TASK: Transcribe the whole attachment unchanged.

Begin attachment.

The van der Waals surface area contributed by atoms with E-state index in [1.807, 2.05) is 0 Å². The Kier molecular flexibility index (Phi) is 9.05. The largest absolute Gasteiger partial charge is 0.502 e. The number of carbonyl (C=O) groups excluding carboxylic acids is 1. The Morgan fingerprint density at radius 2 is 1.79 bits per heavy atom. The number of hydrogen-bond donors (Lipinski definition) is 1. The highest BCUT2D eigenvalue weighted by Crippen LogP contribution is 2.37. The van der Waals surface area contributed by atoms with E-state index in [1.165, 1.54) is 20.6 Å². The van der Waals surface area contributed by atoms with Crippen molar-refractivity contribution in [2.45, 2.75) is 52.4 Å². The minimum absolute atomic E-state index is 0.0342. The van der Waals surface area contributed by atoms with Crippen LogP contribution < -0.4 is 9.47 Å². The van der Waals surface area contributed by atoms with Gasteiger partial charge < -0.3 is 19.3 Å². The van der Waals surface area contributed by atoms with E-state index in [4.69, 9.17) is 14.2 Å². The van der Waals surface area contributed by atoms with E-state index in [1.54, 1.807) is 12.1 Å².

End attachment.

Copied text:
The van der Waals surface area contributed by atoms with E-state index in [1.807, 2.05) is 0 Å². The Kier molecular flexibility index (Phi) is 9.05. The largest absolute Gasteiger partial charge is 0.502 e. The number of carbonyl (C=O) groups excluding carboxylic acids is 1. The Morgan fingerprint density at radius 2 is 1.79 bits per heavy atom. The number of hydrogen-bond donors (Lipinski definition) is 1. The highest BCUT2D eigenvalue weighted by Crippen LogP contribution is 2.37. The van der Waals surface area contributed by atoms with E-state index in [1.165, 1.54) is 20.6 Å². The van der Waals surface area contributed by atoms with Crippen molar-refractivity contribution in [2.45, 2.75) is 52.4 Å². The minimum absolute atomic E-state index is 0.0342. The van der Waals surface area contributed by atoms with Crippen LogP contribution < -0.4 is 9.47 Å². The van der Waals surface area contributed by atoms with Gasteiger partial charge < -0.3 is 19.3 Å². The van der Waals surface area contributed by atoms with E-state index in [4.69, 9.17) is 14.2 Å². The van der Waals surface area contributed by atoms with E-state index in [1.54, 1.807) is 12.1 Å².